Manhandled (1924) - full transcript

Gloria Swanson plays Tessie McGuire, a shopgirl who, when her boyfriend breaks their date one evening, goes to a party with a louche crowd of artists and hangers-on. She wows them with some...


The world lets a girl
believe that its pleasures

and luxuries may be
hers without cost...

that's chivalry.

But if she claims them on this basis it
sends her a bill in full, with no discount.

that's reality

In Thorndyke's Thorndiyke's
Store at the end of the day.

Tired feet.

Tired hands.

Gloria Swanson as Tessie Mc Guire,
one of the mob.

The subway.

Her station.

In the Polar Star Garage.

Jimmy Hogan, mechanic by day,
taxi-driver by night.

"This thing'll save
twenty-five percent in gas -

and when I sell it to
that accessories company

in Detroit,
you'll all be working' for me"

Home, if you
could call it that.

Take me out tonight,
won't you, Babe?

You know, I gotta work!

I've had this new dress
ready for three weeks,

waiting for you to take me some place.

Be reasonable, kid! I'm going to make
a young fortune with this thing,

then we'll be married,
and I'll take you out every night!

Being married ain't any good,
not for folks, like us!

Please take me out tonight, Babe!
I'm so sick of Thorndyke's,

and bargain hunters, and pawed-over goods.
I just got to have some fun!

Can those blues, kid!
You won't have to wait much longer!

Tomorrow night I'll get
the boss to let me off,

and we'll see a good show!

And that swell Chop Suey joint afterwards!
We can dance there till one o'clock.


A quiet morning in
Thorndyke's basement.

Pinkie Doran, who believes that
heaven will protect the working girl,

and send bracelets enough
to keep her wrists warm.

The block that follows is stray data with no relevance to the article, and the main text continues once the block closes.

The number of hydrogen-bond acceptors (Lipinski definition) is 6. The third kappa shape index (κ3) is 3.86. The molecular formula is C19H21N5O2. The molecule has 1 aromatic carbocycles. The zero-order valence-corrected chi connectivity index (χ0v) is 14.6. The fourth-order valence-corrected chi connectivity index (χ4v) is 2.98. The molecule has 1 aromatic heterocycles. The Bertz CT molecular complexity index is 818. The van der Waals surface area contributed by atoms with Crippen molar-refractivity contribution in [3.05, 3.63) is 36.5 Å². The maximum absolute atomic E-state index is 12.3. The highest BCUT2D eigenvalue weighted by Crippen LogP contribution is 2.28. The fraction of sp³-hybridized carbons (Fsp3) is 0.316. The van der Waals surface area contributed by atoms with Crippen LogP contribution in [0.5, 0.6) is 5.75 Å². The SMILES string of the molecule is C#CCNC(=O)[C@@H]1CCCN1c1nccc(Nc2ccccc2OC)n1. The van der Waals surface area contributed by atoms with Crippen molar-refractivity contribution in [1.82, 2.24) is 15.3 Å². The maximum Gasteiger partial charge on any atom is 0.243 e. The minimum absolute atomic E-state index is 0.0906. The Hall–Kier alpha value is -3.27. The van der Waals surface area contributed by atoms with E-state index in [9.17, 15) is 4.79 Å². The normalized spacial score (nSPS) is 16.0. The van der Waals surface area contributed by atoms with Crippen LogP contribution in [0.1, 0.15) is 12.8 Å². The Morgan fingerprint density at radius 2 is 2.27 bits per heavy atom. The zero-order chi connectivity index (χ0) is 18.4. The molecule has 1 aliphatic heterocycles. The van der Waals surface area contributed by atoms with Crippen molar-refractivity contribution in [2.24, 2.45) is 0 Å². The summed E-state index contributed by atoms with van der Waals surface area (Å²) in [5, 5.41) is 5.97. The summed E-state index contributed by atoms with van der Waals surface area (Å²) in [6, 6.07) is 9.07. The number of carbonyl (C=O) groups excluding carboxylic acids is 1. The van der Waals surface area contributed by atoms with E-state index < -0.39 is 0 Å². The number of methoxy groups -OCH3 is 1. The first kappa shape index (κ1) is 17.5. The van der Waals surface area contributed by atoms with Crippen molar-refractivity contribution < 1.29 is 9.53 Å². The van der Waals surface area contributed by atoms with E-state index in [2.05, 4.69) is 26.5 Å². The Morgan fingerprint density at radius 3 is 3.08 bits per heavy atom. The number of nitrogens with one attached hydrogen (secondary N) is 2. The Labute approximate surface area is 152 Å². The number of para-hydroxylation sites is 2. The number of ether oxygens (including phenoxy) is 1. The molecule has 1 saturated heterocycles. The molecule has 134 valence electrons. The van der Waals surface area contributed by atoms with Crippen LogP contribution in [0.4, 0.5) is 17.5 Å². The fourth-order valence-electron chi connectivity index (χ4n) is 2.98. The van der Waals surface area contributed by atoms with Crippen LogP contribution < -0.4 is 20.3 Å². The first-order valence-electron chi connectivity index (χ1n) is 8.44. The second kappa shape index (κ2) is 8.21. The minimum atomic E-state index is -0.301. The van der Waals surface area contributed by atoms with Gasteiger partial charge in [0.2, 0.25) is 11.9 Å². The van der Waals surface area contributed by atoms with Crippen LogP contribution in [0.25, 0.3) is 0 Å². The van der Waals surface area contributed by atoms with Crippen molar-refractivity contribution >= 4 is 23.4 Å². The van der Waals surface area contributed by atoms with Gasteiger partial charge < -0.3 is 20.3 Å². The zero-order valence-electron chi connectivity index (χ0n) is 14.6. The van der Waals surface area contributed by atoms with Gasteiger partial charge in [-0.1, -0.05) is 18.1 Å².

Don't buy that!
We got better stuff.

What do you mean telling a
customer not to buy our goods?

She was a friend of mine.

Chewing gum is against
the rules.

You broke another rule
when you cut that remnant!

If I hadn't there'd
have been a fight!

Chip Thorndyke's father had boasted that
he knew every employee in his great store,

but Chip's personal acquaintance
was confined to a few of the girls.

You're seen the whole works now.

Think any of these girls
would do for your heroine?

Paul Garrettson, novelist,
to whom a shop girl

was a strange but
interesting human being.

I'm afraid my heroine
wouldn't stick it out.

She'd never stand the
impertinence of the costumers!

I won't take it off!
Jimmy, my friend invented it!

Just a minute! There's a little
rebel I'd like to cultivate!

You're coming to the party
at Brandt's studio tonight,

why not bring that
little Bolshevik along?

Oh, I couldn't go!
I got a date with Jimmy!

Break It!

You know Jimmy'd rather be working!
Call him up and call it off!

How about tonight, Babe?

Tonight? Oh, I gotta work!
Maybe tomorrow night.

Run over to the Midtown Theatre and
get a couple good seats for tonight's show.

Jimmy forgot all
about our date!

You're a sap to waste our
time on that plumber,

he'll never get you any place!

At Brandt's, Tessie began
to learn about "ladies".

Have some gum?

It isn't being done!

There's Robert Brandt,
our host, he's a sculptor!

There's Bippo,
the cigarette king, he's mine!

And look what dropped in from the Follies,
Ann Pennington and Brooke Johns!

Be kind to boobs like these
and you'll ride a Rolls.

But don't fall for 'em, always leave
'em guessing when you say goodnight.

My dear Paul,
we have entirely different

conceptions of the true teleology of art.

Pure plasticity is my ultimate aim.

Pure plasticity is bosh!

Form and content are indivisible,
non-representative form is absurd.

Laughing legs.

Look out for Brant and Garrettson,
great fellows, but terrible with women!


Get her to do some of her stunts,
they're a scream!

Allow me to present the
Countess Offernutski!

Let's drop into Brandt's for a minute.
We won't stay!

Arno Riccardi,